I had the opportunity to attend and speak at the National Wellness Conference, an event where health promotion and wellness professionals gather to connect with others in the field and expand their knowledge and skills. I led a breakout session titled “Eat What You Love, Love What You Eat: How Mindful Eating Improves Health and Quality of Life.” The room was filled beyond capacity, with many attendees standing or sitting on the floor.
I was delighted at the large turnout for this session, but not surprised. Recently, we’ve witnessed an increase in awareness about mindfulness and mindful eating, so the topic was timely for those wanting to learn more about mindful eating and how it provides a sustainable alternative to the conventional weight-focused, restrictive approach to food, activity, and self-care.
In the session, we played a good food, bad food game. I asked the group to decide whether a hamburger was “good” or “bad” based on popular rules about what people “should” eat. We all had a laugh at the outcome: it depended on the decade, the fat content of the beef, whether there was a bun, and if so, whether the bun was whole wheat or white! This was an impactful demonstration that rules about what to eat are constantly changing, leading to confusion about what to eat. Most agreed that sticking to a rules-based eating plan is challenging and unsustainable for most people.
Then we entered into a discussion about becoming our own best authority in order to develop a sustainable, healthy relationship with food. I suggested that considering what we want to eat is as important as considering what we need to eat, and that our patients, clients, and employees are capable of handling freedom and choice with food when they are provided with the right skills, tools, and practice. Not surprisingly, this elicited uncertainty and questions. Some wondered if mindful eating in corporate wellness would work and whether it works for people with chronic conditions such as diabetes or obesity.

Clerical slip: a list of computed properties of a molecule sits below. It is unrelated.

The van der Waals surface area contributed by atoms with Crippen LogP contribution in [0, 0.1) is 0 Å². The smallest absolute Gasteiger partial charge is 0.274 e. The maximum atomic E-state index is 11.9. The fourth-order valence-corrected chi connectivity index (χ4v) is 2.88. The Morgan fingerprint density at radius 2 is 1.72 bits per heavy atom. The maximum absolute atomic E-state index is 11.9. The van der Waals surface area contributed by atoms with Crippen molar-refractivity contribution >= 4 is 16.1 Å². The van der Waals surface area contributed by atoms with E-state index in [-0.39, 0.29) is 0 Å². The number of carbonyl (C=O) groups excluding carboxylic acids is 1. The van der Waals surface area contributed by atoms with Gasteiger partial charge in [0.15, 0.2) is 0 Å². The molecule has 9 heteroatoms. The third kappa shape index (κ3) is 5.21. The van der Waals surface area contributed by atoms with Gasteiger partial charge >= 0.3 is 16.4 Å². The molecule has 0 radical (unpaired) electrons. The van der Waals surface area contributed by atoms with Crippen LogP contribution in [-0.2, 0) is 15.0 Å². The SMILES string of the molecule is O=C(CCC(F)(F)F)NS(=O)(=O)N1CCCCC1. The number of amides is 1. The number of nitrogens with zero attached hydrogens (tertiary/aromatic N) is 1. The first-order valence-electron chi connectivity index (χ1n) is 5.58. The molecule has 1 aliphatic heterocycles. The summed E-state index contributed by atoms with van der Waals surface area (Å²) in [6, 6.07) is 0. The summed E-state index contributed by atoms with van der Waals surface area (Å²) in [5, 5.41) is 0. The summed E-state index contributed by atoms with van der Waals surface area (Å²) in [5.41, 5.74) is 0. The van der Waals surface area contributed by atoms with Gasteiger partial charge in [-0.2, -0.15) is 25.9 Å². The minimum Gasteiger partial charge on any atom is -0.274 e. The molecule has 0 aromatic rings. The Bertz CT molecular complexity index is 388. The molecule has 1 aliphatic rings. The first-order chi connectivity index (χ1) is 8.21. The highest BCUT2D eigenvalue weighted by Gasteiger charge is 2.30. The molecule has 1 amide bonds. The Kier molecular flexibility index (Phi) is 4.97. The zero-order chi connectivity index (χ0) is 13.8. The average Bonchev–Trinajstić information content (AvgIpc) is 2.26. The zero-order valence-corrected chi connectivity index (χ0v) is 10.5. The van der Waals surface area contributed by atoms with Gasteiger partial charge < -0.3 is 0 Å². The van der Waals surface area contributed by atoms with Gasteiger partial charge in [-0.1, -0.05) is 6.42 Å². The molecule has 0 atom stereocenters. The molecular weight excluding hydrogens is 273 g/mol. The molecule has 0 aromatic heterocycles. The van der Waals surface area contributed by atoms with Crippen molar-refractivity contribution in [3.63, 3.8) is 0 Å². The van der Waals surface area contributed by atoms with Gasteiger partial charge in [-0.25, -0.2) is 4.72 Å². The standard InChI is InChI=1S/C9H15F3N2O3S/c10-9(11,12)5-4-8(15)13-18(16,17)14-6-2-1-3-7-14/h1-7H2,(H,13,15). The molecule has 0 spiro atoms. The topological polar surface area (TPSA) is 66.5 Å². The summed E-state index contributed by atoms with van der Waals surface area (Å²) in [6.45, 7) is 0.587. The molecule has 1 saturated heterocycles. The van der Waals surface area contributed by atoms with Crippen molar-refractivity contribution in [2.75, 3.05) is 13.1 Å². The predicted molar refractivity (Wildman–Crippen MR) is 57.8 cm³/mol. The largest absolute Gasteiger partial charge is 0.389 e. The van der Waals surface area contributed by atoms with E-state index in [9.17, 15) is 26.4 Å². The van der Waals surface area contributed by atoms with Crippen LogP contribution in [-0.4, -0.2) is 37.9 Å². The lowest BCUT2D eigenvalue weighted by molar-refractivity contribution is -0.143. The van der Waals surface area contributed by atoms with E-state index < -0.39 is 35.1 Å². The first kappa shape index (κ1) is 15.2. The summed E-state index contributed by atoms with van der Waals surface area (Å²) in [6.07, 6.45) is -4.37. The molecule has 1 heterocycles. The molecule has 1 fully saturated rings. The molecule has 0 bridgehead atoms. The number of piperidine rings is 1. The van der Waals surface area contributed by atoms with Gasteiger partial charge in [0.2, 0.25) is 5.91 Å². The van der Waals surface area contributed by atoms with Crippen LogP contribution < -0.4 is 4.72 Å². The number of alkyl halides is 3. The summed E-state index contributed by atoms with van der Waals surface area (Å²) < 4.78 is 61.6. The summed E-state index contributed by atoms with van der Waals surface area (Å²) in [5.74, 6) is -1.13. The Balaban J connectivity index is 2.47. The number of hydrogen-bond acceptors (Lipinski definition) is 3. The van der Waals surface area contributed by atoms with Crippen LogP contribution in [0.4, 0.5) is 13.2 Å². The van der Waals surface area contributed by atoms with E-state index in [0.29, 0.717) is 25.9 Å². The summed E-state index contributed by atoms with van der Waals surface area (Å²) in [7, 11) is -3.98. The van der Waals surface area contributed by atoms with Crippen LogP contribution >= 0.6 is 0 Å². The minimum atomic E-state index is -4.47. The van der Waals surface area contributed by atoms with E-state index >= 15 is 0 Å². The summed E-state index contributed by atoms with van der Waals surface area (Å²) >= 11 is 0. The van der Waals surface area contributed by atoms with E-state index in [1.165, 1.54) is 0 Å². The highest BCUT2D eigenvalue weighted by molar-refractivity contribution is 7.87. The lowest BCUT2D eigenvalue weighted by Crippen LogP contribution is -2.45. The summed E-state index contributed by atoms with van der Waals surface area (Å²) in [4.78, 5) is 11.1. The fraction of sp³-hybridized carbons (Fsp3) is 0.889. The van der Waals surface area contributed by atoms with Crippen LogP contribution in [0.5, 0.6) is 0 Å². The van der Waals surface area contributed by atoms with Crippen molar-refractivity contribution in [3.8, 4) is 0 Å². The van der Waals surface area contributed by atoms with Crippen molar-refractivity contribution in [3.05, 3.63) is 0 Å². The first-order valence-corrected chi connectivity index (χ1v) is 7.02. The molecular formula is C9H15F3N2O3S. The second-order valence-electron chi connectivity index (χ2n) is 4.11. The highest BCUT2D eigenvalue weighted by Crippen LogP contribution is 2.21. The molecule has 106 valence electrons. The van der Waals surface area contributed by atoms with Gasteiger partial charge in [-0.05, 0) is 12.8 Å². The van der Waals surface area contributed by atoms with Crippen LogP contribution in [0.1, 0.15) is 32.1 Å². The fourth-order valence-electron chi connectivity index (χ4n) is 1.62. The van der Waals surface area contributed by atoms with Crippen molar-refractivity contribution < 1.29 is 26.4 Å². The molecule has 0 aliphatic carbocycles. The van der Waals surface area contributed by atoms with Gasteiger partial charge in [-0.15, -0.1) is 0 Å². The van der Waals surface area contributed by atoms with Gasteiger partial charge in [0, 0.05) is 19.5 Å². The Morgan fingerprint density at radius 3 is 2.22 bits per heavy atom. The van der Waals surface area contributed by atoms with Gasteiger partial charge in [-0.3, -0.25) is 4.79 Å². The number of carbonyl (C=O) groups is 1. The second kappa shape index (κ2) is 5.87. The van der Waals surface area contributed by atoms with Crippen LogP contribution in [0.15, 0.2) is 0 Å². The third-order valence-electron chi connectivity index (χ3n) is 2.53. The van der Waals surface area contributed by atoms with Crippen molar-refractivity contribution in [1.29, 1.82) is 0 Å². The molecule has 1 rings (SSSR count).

This uncertainty is understandable and expected. The conventional weight-focused, rules-based approach has been standard practice for decades. Many health promotion and corporate wellness professionals were taught strategies for addressing eating and activity that are well-intentioned but based on an outdated paradigm that evidence indicates is ineffective. Our experience delivering mindful eating programs over the last 16 years has taught us that even when someone has a specific condition such as diabetes, it is possible, even necessary, for them to learn how to make eating and other self-care decisions without deprivation.
The good news is that more health and wellness professionals recognize the need for a new approach and are interested in learning about an alternative like mindful eating. My sense is that some already see the important role mindfulness and mindful eating can play in helping people rediscover a healthier relationship with food. Many professionals in that group are working on implementing, or have already implemented, non-diet and mindfulness-based initiatives. Others, need more time, information, or support to fully embrace the value and make this shift.
This article has been updated from a previously published version.
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